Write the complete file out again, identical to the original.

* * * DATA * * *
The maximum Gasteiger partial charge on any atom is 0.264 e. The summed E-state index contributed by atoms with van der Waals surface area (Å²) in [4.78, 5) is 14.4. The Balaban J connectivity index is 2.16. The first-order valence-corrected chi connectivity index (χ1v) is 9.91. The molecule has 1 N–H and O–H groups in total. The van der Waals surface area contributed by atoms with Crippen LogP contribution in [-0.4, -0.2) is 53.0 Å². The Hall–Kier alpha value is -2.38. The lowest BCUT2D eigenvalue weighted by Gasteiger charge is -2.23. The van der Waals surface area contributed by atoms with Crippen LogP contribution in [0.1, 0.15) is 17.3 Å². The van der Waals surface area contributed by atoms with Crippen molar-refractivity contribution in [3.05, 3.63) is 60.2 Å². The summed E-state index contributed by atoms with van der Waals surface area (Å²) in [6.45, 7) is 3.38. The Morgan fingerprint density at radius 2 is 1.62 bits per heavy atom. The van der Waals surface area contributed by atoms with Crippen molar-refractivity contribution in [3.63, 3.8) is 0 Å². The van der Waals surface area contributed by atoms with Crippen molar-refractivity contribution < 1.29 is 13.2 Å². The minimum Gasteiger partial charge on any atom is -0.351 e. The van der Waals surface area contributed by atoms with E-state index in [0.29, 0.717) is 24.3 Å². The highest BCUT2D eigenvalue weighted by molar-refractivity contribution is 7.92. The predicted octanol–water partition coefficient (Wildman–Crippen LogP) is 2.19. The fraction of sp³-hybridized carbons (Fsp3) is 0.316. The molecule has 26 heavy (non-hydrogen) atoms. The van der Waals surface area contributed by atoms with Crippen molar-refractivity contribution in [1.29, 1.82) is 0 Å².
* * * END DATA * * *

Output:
The maximum Gasteiger partial charge on any atom is 0.264 e. The summed E-state index contributed by atoms with van der Waals surface area (Å²) in [4.78, 5) is 14.4. The Balaban J connectivity index is 2.16. The first-order valence-corrected chi connectivity index (χ1v) is 9.91. The molecule has 1 N–H and O–H groups in total. The van der Waals surface area contributed by atoms with Crippen LogP contribution in [-0.4, -0.2) is 53.0 Å². The Hall–Kier alpha value is -2.38. The lowest BCUT2D eigenvalue weighted by Gasteiger charge is -2.23. The van der Waals surface area contributed by atoms with Crippen LogP contribution in [0.1, 0.15) is 17.3 Å². The van der Waals surface area contributed by atoms with Crippen molar-refractivity contribution in [3.05, 3.63) is 60.2 Å². The summed E-state index contributed by atoms with van der Waals surface area (Å²) in [6.45, 7) is 3.38. The Morgan fingerprint density at radius 2 is 1.62 bits per heavy atom. The van der Waals surface area contributed by atoms with Crippen molar-refractivity contribution in [3.63, 3.8) is 0 Å². The van der Waals surface area contributed by atoms with Crippen molar-refractivity contribution < 1.29 is 13.2 Å². The minimum Gasteiger partial charge on any atom is -0.351 e. The van der Waals surface area contributed by atoms with E-state index in [0.29, 0.717) is 24.3 Å². The highest BCUT2D eigenvalue weighted by molar-refractivity contribution is 7.92. The predicted octanol–water partition coefficient (Wildman–Crippen LogP) is 2.19. The fraction of sp³-hybridized carbons (Fsp3) is 0.316. The molecule has 26 heavy (non-hydrogen) atoms. The van der Waals surface area contributed by atoms with Crippen molar-refractivity contribution in [1.29, 1.82) is 0 Å².